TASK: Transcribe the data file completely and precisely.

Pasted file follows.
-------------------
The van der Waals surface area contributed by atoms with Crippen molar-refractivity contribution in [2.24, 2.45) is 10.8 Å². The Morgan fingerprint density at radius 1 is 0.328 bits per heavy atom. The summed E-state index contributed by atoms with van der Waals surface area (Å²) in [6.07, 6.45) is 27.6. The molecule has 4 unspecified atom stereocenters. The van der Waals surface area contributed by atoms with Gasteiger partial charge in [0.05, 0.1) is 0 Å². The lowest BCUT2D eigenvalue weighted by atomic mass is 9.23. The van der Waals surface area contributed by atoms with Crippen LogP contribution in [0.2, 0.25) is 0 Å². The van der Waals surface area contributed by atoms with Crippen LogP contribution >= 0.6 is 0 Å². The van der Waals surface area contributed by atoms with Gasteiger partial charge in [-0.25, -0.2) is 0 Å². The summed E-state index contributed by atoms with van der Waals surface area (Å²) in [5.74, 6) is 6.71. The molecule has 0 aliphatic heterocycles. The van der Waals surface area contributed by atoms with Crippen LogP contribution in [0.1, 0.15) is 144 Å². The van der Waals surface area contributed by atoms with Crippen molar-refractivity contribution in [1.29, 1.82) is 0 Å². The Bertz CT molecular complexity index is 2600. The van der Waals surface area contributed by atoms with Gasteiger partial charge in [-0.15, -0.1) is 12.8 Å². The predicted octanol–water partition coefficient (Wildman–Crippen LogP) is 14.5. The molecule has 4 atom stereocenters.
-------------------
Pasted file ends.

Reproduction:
The van der Waals surface area contributed by atoms with Crippen molar-refractivity contribution in [2.24, 2.45) is 10.8 Å². The Morgan fingerprint density at radius 1 is 0.328 bits per heavy atom. The summed E-state index contributed by atoms with van der Waals surface area (Å²) in [6.07, 6.45) is 27.6. The molecule has 4 unspecified atom stereocenters. The van der Waals surface area contributed by atoms with Gasteiger partial charge in [0.05, 0.1) is 0 Å². The lowest BCUT2D eigenvalue weighted by atomic mass is 9.23. The van der Waals surface area contributed by atoms with Crippen LogP contribution in [0.2, 0.25) is 0 Å². The van der Waals surface area contributed by atoms with Crippen LogP contribution >= 0.6 is 0 Å². The van der Waals surface area contributed by atoms with Gasteiger partial charge in [-0.25, -0.2) is 0 Å². The summed E-state index contributed by atoms with van der Waals surface area (Å²) in [5.74, 6) is 6.71. The molecule has 0 aliphatic heterocycles. The van der Waals surface area contributed by atoms with Crippen LogP contribution in [0.1, 0.15) is 144 Å². The van der Waals surface area contributed by atoms with Crippen molar-refractivity contribution in [1.29, 1.82) is 0 Å². The Bertz CT molecular complexity index is 2600. The van der Waals surface area contributed by atoms with Gasteiger partial charge in [-0.15, -0.1) is 12.8 Å². The predicted octanol–water partition coefficient (Wildman–Crippen LogP) is 14.5. The molecule has 4 atom stereocenters.